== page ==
The undeniable severity of the climate impacts of 2021 has enforced the urgency of cutting emissions. This year, climate action began building the momentum it should have had two decades ago, with more than half of Americans concerned or alarmed about the issue, and governments and private sector organizations across the globe stepping up their commitments to tackling it.

In November, Glasgow, Scotland hosted the 26th annual COP—hailed by some as our “last, best, hope” for successful international cooperation on Climate Change. Although the larger negotiations were not as ambitious as necessary to confidently limit warming to 1.5 degrees Celsius, several steps still pushed the world forward. The conference opened with a pledge from 141 nations to end deforestation by 2030, accompanied by $19 million from governments and private sector groups—a large portion of which was dedicated to supporting Indigenous groups.

Earlier in the year, the U.S. Securities and Exchange Commission (SEC) made a request for public comments on a potential requirement for companies to disclose climate risk to their investors. With the impacts of climate change becoming more immediate, the demand for greater certainty around personal risk has grown. The SEC’s inclusion of climate risk in its regulations indicates a broader acknowledgement of the need to prepare for the changes to come. The new presidential administration in the U.S. also signaled its intent to address climate in its first 100 days, staffing up with science and policy advisers and calling an Earth Day summit with leaders from 40 nations.

What to watch for in 2022

So what can we expect as we enter another year?

As long as emissions continue at their current pace, so too will warming and its consequences. Storms, fires, and extreme temperature swings will become a more frequent fixture next year and into the future.

On the international stage, next year’s COP will be one to watch. Nations are expected to return with even more ambitious targets than agreed upon this year. The timelines for formal climate action will accelerate. In the U.S. we can expect to see a ruling from the SEC in early next year.

To match demand for more information on climate risk, Woodwell will be spearheading a collaborative climate risk coalition. The goal of the coalition is to produce an annual climate risk assessment for policymakers to aid future decision-making. Woodwell is also continuing its work conducting risk analyses for climate-related heat, flooding, and fire at the municipality level in several new cities. In 2022, Woodwell will be leading the push for more, transparent climate risk analyses.

2022 will also be a year of expanded research into the impacts of climate change, particularly the rapidly warming Arctic. Woodwell projects will expand our understanding of emissions from thawing permafrost and the behavior of Arctic fires, as well as impacts on extreme weather events. Researchers will also be working closely alongside Indigenous communities to both understand how climate change is impacting vulnerable communities, and support them to take part in climate solutions.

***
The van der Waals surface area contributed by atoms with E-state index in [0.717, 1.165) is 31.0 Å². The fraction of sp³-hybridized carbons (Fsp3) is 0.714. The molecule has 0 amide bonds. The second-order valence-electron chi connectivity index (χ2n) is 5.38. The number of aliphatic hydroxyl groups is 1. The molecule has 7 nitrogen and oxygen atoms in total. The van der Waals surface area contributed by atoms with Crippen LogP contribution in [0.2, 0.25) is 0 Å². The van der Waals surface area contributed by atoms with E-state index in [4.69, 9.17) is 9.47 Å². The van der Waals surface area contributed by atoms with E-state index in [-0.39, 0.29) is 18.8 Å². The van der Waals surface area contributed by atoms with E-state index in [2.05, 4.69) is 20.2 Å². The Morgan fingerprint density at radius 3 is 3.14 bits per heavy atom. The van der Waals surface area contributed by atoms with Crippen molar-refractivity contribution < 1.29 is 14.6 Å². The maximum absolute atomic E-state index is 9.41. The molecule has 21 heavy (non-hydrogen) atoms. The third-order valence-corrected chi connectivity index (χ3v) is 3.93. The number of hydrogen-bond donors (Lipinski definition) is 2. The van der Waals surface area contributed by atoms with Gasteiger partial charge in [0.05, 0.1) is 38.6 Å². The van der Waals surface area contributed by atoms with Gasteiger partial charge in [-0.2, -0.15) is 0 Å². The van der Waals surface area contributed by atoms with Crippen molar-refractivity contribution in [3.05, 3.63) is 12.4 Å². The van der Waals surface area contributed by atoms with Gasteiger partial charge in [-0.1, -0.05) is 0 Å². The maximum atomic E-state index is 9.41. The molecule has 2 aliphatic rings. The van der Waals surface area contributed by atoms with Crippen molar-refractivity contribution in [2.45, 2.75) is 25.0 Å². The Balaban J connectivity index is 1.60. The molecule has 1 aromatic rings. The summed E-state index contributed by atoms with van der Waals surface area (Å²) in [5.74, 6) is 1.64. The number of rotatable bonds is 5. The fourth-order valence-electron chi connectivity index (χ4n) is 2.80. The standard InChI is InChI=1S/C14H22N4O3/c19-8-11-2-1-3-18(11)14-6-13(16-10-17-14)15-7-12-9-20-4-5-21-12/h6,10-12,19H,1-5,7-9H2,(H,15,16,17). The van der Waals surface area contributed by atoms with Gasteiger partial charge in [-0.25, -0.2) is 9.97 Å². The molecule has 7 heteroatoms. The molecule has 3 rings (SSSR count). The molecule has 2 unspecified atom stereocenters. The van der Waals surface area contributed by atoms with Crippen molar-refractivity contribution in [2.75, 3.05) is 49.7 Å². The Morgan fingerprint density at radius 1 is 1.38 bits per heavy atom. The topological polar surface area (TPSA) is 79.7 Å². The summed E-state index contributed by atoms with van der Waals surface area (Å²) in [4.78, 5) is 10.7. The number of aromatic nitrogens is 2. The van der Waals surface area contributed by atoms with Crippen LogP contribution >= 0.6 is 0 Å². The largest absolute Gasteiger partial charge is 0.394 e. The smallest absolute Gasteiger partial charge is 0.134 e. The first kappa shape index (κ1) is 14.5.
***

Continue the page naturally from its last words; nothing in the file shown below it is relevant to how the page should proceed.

‘Summer of extremes’ briefing helps meteorologists connect extreme weather events to climate change

satellite imagery of hurricane Ida
The summer of 2021 has been a summer of extremes. Catastrophic wildfires, drought, flooding and deadly heat waves are all signals of a warming climate, but the nature of that connection is often not well understood by the public. To help deepen understanding of the links between extreme weather and climate change, Woodwell hosted a briefing last week for a group that is always thinking about the weather: meteorologists.

The briefing was led by meteorologist Chris Gloninger of KCCI 8 Des Moines, who moderated a Q&A with Woodwell senior scientist Dr. Jennifer Francis and Assistant Scientist Dr. Zach Zobel. Dr. Francis and Dr. Zobel provided attendees with insight into how weather events, like the recent hurricanes Henri and Ida or flash flooding in Tennessee for example, are exacerbated by climate change.

Meteorologists, tasked with preparing local communities for changes in the weather, are uniquely positioned to communicate the role of climate change in weather patterns to a broad public audience. According to Dr. Francis, meteorologists are “often the only scientists that people come into contact with.” Which means they have a valuable opportunity to shape people’s perception of weather events as a consequence of climate change.

For Dr. Zobel, a meteorologist by training himself, one of the best ways to make those connections is by highlighting the specific elements of extreme events that the science shows are clearly linked to warming.

“Rather than focus on the storm itself, focusing on the features within the storm that climate models and observations show are clearly going to increase,” Dr. Zobel said. He cited the all time record for the amount of rainfall in one hour in New York that was broken during Henri. Heavy bursts of precipitation are likely to become more common with climate change, as a warmer atmosphere can hold more water vapor.

Meteorologists joined the briefing from across the United States, and were interested in the best ways to communicate climate science across diverse audiences, some of which might not be familiar with or accepting of climate science. Dr. Francis used the example of farmers in the Midwest who have reported more persistent weather conditions—longer droughts or storms—affecting their crops.

“If we can take that and link it back to how we think climate change is starting to cause more persistent weather patterns, that is something we can talk to them about that is really affecting how they do their business, how they live their lives, and is certainly something they are seeing every day,” Dr. Francis said.

Dr. Zobel also emphasized the need to communicate climate change in terms of personalized, individual impacts.

“Until we are able to do that, climate change may seem like a distant, far away problem,” Dr. Zobel said. “Once people see it’s affecting them locally they tend to re-evaluate.”